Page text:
“As we rebuild the trust between communities and the police, we have to address the role that the federal government has played in supplying law enforcement with battlefield equipment. Our bill would ban the transfer of certain equipment and put safeguards in place to ensure that federal funds are used appropriately.”
Days after President Obama announced the federal government will no longer offer local law enforcement certain military-grade equipment, Sens. Rand Paul (R-KY) and Brian Schatz (D-HI) introduced a bill that would force state and local law agencies to return recently-banned equipment as well.
According to a spokesperson for Sen. Schatz, though much of this equipment is currently being held by state or local law enforcement agencies, the federal government retains ownership of the equipment, so it is free to reclaim its own property.
In response to a report from the Presidential Task Force on 21st Century Policing about the militarization of policing nationwide, Obama banned the feds from providing “weaponized aircraft or vehicles, firearms or ammunition of .50-caliber or higher, grenade launchers, bayonets or camouflage uniforms.”
But Rand and Schatz claim the order doesn’t go far enough, because it allows police to hold on to military equipment that’s already in their possession. Under their new bill, dubbed the Stop Militarizing Law Enforcement Act, recipients of advanced equipment would have to give the property back to the Department of Defense, if the items are not operationally necessary. The legislation expands the list of equipment that the DOD cannot transfer, including drones and explosives, and requires government agencies to monitor all transactions of military-grade supplies.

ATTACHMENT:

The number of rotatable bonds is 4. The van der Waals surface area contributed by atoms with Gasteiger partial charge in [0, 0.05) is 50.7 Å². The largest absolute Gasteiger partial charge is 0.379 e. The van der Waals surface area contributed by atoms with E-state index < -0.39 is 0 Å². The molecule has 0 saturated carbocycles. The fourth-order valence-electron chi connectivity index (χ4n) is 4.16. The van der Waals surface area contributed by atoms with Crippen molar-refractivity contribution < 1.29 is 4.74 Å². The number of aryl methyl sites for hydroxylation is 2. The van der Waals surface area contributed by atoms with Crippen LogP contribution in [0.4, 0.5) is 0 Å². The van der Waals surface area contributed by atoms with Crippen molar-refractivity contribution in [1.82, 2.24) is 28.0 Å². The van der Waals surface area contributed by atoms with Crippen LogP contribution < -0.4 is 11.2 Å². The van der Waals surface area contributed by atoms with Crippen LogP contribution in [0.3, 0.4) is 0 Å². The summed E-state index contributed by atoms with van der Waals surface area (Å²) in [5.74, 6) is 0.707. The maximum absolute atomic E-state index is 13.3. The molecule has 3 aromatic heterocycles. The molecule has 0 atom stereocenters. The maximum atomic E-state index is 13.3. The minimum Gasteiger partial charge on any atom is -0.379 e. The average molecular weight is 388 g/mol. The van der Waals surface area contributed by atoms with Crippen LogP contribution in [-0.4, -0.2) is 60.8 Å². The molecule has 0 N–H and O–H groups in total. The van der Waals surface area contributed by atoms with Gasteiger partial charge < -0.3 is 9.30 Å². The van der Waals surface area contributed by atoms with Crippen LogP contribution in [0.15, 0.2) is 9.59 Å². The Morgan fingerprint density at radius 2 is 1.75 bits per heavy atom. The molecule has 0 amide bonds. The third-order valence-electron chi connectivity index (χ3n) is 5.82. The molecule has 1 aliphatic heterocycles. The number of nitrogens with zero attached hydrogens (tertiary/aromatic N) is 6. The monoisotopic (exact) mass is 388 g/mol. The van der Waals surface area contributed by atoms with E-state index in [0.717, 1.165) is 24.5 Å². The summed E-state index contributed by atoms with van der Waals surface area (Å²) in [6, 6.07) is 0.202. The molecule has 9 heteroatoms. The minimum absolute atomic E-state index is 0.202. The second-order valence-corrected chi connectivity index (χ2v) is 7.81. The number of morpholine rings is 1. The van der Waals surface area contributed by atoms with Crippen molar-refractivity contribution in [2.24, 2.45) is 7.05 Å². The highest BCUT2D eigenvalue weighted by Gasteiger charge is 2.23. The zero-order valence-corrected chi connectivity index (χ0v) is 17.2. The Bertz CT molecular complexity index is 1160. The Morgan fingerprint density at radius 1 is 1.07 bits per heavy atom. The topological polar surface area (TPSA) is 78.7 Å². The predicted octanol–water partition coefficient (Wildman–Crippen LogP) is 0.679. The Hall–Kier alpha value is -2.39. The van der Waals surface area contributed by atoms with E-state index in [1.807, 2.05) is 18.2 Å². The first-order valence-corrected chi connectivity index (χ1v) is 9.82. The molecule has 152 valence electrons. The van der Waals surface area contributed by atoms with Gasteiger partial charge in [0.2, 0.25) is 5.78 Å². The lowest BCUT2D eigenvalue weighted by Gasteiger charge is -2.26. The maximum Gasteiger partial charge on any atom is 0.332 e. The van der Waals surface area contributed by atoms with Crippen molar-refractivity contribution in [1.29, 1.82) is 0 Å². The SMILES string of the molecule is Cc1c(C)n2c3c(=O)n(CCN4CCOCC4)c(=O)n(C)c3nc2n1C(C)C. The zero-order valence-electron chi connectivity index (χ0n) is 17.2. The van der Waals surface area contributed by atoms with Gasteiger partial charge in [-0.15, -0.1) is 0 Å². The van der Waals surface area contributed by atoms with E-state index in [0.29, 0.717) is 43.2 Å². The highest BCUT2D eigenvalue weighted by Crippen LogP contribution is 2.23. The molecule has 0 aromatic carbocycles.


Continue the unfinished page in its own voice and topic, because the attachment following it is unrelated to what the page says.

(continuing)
“Not surprisingly, big government in Washington has created an incentived system in which local law enforcement is provided mass amounts of equipment to build up forces that resemble small armies,” said Paul. “By putting these restrictions on the current transfer programs, we can eliminate the wasteful spending these programs have created and stop the militarization of our police forces.”
Schatz continued, “As we rebuild the trust between communities and the police, we have to address the role that the federal government has played in supplying law enforcement with battlefield equipment. Our bill would ban the transfer of certain equipment and put safeguards in place to ensure that federal funds are used appropriately.”
Police departments across the country routinely procure advanced weaponry and technology from the federal government, in order to combat drug crimes. But the transactions often require police forces to use all of the equipment within a year’s time, so departments have also utilized the weaponry to tackle low-level offenses that have nothing to do with drug-related activities — resulting in excessive uses of force and exacerbating tensions between officers and civilians. For instance, many cried foul when officers dressed in military garb responded to peaceful protests in Ferguson with tanks and automatic rifles.